Motorola MD681 review: Motorola MD681

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3.5 stars

CNET Editors' Rating

The Good Longer range and more secure 5.8GHz reception; supports up to six handsets; roomy handset key layout; large, easy-to-read display; loud, clear handset and base speakerphone sound; speaker in handset; handsets can be used as walkie-talkies.

The Bad Short handset battery life; hard-to-discern message alert; quirky menus and settings.

The Bottom Line Once you get used to this system's quirks, you'll be rewarded with a high-quality, highly functional, expandable full-home phone system for not a lot of money.

7.6 Overall

Motorola MD681

With its streamlined and stylish design, Motorola's MD681 5.8GHz expandable cordless phone/digital answering machine system makes a great first impression. Add to that a boatload of useful features, and its $179.99 price tag seems to be a great value. You can add up to six extensions (compared to just four on systems that cost the same or more) for $79.99 each, and you also get three distinct voice mailboxes. And while its 15 minutes of incoming-message recording time may seem skimpy, it's not bad when you consider other, pricier systems come with only one in-box and less recording time. Despite these benefits, you'll discover that, after some use, this system has its quirks.

First, let's talk about the positives, such as the MD681's sleek but functional design. Thankfully, Motorola hasn't tried to squeeze a thousand functions into a few square inches or attempted to mimic tiny cell phone ergonomics. Both the base and the handset have plenty of real estate to make the numeric keypads and the menu navigation buttons easy to identify and manipulate without a magnifying glass, yet the unit still doesn't require a dinosaur-size desktop footprint. We also liked the baby-blue-backlit LCDs on the base (1 by 1.75 inches) and handset (.75 by 1.5 inches), which are easy to read, even in bright light. The 7-inch-tall handset isn't much heavier than smaller handsets found on other models, although we'd prefer it if the bulging battery cover on the back of the phone were at the top (where the speaker is currently placed) to make the handset easier to balance on your shoulder.

There are a few other features on the MD681 that we found strange. For instance, when an extension is in use, the base speaker flashes blue. That's right, the speaker is backlit. We also found it rather odd that the time is displayed only on the handsets but not on the base. And instead of a large flashing LED or a display to let you know there are messages waiting, only the tiny, dimly backlit mailbox number flashes. Plus, the MD681 features On and Off keys on the handset rather than the familiar Talk and End keys. These aren't necessarily bad things, just a bit peculiar.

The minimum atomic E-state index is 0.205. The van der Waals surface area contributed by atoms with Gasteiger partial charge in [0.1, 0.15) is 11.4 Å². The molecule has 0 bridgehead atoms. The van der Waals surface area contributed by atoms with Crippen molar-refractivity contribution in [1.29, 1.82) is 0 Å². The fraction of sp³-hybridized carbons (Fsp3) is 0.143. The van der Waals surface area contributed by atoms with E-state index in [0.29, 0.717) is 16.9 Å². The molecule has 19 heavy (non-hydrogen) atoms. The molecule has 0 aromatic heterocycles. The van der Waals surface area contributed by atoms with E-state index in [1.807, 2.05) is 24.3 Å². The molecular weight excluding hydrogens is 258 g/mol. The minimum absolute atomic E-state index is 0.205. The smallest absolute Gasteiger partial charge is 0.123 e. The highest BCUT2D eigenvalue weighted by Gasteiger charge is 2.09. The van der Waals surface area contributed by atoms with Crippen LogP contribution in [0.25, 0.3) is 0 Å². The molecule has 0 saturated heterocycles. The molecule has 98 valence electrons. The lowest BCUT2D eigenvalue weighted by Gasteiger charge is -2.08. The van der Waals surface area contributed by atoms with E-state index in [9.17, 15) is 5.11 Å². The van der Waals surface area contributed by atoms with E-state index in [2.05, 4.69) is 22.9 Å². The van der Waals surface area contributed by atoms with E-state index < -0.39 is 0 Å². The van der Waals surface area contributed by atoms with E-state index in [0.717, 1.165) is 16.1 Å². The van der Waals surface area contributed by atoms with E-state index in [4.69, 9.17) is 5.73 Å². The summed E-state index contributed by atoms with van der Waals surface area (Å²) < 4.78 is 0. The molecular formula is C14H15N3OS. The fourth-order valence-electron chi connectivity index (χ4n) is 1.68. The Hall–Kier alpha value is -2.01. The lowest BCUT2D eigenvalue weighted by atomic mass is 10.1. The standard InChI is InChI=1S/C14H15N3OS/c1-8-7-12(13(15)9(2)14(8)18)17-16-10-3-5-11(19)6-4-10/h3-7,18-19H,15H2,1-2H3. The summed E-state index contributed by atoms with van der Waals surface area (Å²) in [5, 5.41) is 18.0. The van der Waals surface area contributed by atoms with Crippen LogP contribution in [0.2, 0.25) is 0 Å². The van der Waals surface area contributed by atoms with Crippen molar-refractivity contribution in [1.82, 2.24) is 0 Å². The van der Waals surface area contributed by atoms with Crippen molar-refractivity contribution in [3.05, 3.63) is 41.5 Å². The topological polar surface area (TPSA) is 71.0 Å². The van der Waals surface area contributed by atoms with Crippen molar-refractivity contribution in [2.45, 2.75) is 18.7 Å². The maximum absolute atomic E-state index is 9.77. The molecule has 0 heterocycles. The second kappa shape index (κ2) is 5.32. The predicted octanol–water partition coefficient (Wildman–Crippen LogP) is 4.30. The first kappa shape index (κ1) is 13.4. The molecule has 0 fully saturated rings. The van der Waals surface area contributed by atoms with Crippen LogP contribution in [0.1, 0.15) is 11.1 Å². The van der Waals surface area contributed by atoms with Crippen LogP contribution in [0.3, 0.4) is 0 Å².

Along with being expandable and offering a three-mailbox answering system, the MD681 functions as an intercom and features caller ID capability (for subscribers), eight selectable ring tones, and Motorola's VibraCall vibrating alert. As with most expansion systems, the handsets can be used as an intercom or as walkie-talkies, but there's no room monitoring function on this unit. The base and up to two extensions can be combined into a conference call. As per usual, the 50-entry phone books are unique to the base and the individual handsets.

In our performance tests, the MD681's 5.8GHz frequency provided the usual 300-foot line-of-sight range, and reception was quite clear throughout. Sound quality was solid via the earpiece, if a bit on the hollow side. Ironically, the sound quality of the full-duplex speakerphones on both the base and the handsets was actually an improvement over the earpiece's in a quiet room, and the volume was plenty loud.

Unfortunately, even with a nickel-metal-hydride rechargeable battery, the handset lasted less than a week in standby mode. If you're obsessive about returning the handset to its cradle after every call, however, this shouldn't be a problem.

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